Page 34 - GBC Eng winter 2021
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 In fact, if your business hasn’t ramped up your digital communications efforts, it could be left in the sand. When we communicate effectively, customers understand who you are, why you do what you do, and why they should be a part of it. I know what you’re thinking... “Really, we’ve got this. We’ve built a fairly good website and we’re posting on social media from time to time. We’re communicating effectively to our customers.”
But, before you jump in the cart and speed away, consider a critical question about how you communicate your story brand: Are you telling your story and is the ideal customer hearing it?
“The process of planning” and not the plan itself is important. In other words, haphazard planning doesn’t make the cut.
You can’t build a brand without knowing your story. “When we define the elements of a story as it relates to our brand, we create a map customers can follow to engage our products and services,” says Donald Miller, author of Building a Story Brand.
In our experience, the clients who craft an engaging story understand their business. They know their why, create a vision, and set a plan in motion, what we call a Strategic Action Plan (see Part 1, “Create For a Bigger Future,” in the Fall 2021 issue for more details).
Good storytelling needs to be authentic, not a copycat of the competitor’s script but true experiences of how you got here. It should resonate with the reader, inform them about something new and inspire, or motivate, them to take action. Determine your intention, including why and what do you want to communicate? Is it to highlight a service/product as
an extension of your business or to highlight your team’s principles to build brand awareness? Knowing your purpose keeps you focused.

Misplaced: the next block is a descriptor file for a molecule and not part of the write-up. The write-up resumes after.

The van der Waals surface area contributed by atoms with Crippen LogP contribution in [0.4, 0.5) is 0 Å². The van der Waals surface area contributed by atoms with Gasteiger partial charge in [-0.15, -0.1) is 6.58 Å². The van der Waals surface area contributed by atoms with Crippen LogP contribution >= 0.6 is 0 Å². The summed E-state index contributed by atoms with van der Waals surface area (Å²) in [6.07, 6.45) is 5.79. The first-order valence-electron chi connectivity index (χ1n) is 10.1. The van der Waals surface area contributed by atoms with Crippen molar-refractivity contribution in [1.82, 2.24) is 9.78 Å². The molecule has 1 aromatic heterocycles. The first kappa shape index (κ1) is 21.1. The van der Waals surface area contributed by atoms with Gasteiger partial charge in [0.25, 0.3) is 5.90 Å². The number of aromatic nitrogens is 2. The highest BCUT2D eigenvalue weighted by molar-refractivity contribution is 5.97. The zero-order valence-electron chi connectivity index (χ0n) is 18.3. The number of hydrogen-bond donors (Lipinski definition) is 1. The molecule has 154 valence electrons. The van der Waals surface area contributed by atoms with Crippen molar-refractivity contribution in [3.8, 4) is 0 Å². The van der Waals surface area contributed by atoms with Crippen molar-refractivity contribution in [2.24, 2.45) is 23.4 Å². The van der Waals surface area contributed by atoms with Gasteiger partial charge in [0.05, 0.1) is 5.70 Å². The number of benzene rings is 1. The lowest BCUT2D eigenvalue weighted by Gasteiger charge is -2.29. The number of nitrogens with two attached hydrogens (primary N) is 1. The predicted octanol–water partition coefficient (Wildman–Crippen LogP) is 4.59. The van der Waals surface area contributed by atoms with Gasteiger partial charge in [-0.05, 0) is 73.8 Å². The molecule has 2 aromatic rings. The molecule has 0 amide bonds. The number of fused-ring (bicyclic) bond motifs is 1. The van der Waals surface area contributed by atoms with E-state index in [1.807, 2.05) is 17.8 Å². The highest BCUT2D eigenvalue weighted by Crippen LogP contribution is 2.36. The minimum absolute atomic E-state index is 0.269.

Next, be sure to write down your purpose. Get it down, or you can’t share it with the right audience. If writing or recording a video intimidates you there are professionals who can help with communications. You’re not expected to put beautiful prose together like J.K Rowling!
Content is king when building your story – it’s like code for your business. Ann Handley, a digital marketing pioneer and Wall Street Journal bestselling author explains it like this: “In this content-driven environment, businesses often neglect or overlook words—much to their own detriment. Think of it this way: If a visitor came to your website without its branding in place (logo, tagline, and so on), would he or she recognize it as yours? If you stripped your branding from all your properties and lined up your words alongside a competitor’s, would you recognize yourself? Would you stand out?” It’s certainly a worthy exercise!
“Words are indeed our emissaries and ambassadors, carrying important messages for us,” adds Handley.
Besides words, content is also weighted by the pairing of images, artwork, video, animation and other digital assets, to highlight or elevate the brand. Of course, they rely on the written word for direction before a brand’s creative side can be unleashed.
Keep it simple and clear, concise, and succinct. Stay away from filler or what Handley calls “meandering”. She emphasizes that businesses should communicate ideas in a way that “respects the reader; to ensure that any content we produce doesn’t come off as indulgent.”
Remember to be authentic. Storytelling isn’t permission to tell a tale, especially one that isn’t true. It needs to be real, oozing with emotion, delivered with motivation. You should use your voice, words and expressions. Stick to a conversational style versus one that’s scripted or clinical.
Write it for your audience, not your peers. It has to be meaningful to the readers. Remember, you’re building a relationship with them. It may not resonate with everyone, and that’s OK. A common mistake professionals make when trying to market to their target audience is writing for their peers, not the end user. Often times, they’re not one and the same.
Golf Business Canada
  Steps to communicate a powerful vision when building your story:
• Determine your intention • Write it down
• Keep it simple
• Be authentic
• Capture your voice
• Write it for your audience, not your peers • Review & rehearse

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